“The first eight episodes are nothing compared to the next eight because they’ve revamped everything. When we knew that they were going to wrap up all the plots with Pilgrim and Sunny, it got a lot deeper and a lot more complicated because you have the Black Lotuses. And there’s an element of the show that started with season one and there’s another element coming in with season four. And everyone’s going to have their minds blown.
“We get two scripts at the same time because we’re doing two episodes, and it crosses over with the same director. And we don’t get the new scripts before we start the next block, so all this stuff you get you never know. They Game of Thrones us so we don’t know what’s going to happen next.
“It’s quite interesting when you find out where you’re character is going and everyone is eager to see who’s getting snuffed out [laughs]. The conversations are intense. It helps drive the narrative of the show. Fans are going to be upset, but it’s for the benefit of the show to keep things interesting and forward driving. There’s also going to be some unlikely alliances because of how they’ve revamped everything. I can say this- there is one episode they’re calling “The Magnificent Seven,” which makes sense since our show is Akira Kurosawa meets Sergio Leone. And that’s what makes it so fun to work with everyday.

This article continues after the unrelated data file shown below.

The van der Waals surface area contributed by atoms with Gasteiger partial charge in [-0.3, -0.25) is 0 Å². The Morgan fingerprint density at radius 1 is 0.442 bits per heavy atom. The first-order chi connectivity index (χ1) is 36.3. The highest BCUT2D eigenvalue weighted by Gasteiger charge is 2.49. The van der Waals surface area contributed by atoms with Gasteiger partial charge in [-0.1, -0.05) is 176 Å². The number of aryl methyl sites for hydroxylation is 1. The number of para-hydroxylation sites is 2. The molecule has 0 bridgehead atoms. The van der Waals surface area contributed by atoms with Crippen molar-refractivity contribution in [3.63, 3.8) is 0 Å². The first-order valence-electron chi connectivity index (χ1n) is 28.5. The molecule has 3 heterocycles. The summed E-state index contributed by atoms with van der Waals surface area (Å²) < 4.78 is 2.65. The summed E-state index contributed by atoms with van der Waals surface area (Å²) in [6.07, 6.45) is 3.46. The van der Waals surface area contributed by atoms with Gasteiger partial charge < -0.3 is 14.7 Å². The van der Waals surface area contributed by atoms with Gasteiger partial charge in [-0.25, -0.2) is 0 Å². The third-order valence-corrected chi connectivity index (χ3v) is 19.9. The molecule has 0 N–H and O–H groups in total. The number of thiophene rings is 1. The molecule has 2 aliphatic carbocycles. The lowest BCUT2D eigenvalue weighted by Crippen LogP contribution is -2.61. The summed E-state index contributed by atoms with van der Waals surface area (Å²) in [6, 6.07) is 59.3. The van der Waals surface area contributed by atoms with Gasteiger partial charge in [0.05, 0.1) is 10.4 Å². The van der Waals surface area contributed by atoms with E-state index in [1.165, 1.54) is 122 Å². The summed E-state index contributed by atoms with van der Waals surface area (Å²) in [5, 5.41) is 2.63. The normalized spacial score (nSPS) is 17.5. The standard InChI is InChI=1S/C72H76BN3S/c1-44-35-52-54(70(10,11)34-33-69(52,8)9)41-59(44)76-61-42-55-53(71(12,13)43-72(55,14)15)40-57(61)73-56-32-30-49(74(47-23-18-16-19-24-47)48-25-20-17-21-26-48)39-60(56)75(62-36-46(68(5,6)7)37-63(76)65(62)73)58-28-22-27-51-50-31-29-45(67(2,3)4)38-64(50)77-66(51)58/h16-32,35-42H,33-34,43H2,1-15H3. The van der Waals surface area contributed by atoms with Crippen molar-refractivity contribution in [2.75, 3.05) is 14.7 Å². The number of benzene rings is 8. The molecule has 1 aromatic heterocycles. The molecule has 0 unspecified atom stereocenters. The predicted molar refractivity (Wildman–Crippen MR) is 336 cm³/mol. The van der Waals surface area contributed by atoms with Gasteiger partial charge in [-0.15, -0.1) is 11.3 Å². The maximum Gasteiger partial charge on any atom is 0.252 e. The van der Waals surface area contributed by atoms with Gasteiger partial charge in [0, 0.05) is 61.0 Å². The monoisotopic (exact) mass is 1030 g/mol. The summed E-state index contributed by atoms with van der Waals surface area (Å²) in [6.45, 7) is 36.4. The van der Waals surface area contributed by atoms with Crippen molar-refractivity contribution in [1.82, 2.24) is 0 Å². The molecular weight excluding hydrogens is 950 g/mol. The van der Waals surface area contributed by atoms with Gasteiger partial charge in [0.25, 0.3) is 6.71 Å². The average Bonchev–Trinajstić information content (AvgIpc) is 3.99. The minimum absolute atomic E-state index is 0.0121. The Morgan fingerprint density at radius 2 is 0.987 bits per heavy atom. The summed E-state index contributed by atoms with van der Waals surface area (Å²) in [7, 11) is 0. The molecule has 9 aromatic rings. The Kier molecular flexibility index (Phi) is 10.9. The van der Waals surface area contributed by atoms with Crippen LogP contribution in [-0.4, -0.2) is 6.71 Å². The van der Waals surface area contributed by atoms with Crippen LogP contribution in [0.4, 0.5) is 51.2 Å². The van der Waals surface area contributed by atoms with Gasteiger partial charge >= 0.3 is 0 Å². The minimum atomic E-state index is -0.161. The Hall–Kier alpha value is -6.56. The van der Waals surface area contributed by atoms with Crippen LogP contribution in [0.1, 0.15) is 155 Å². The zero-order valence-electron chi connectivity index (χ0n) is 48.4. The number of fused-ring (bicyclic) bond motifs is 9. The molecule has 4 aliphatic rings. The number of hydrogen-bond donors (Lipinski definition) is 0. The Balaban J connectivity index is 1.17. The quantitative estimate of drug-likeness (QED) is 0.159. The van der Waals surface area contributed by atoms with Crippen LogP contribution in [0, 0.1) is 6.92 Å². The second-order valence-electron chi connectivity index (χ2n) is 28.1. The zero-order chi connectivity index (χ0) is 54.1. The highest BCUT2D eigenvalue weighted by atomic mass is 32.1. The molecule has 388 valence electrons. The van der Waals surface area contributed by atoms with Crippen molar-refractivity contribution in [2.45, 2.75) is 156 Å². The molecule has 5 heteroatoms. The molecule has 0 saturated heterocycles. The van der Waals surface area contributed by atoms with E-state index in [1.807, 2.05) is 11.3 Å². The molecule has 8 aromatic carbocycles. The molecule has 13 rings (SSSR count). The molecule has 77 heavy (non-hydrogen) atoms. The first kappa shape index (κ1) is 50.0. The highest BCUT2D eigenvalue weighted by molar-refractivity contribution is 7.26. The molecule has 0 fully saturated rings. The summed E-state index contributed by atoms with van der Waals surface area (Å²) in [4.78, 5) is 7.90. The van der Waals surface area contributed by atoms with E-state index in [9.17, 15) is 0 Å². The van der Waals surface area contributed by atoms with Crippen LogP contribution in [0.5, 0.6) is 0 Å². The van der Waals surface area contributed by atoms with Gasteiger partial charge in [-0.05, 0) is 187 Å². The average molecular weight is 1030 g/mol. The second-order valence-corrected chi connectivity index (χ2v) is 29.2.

“There’s going to be some real big surprises in the next eight episodes.”
Flickering Myth would like to thank Mr. Augustus for taking the time out of his day to speak with us. While a season 4 has not been announced by AMC, viewers new and old can rewatch the first two seasons on Netflix.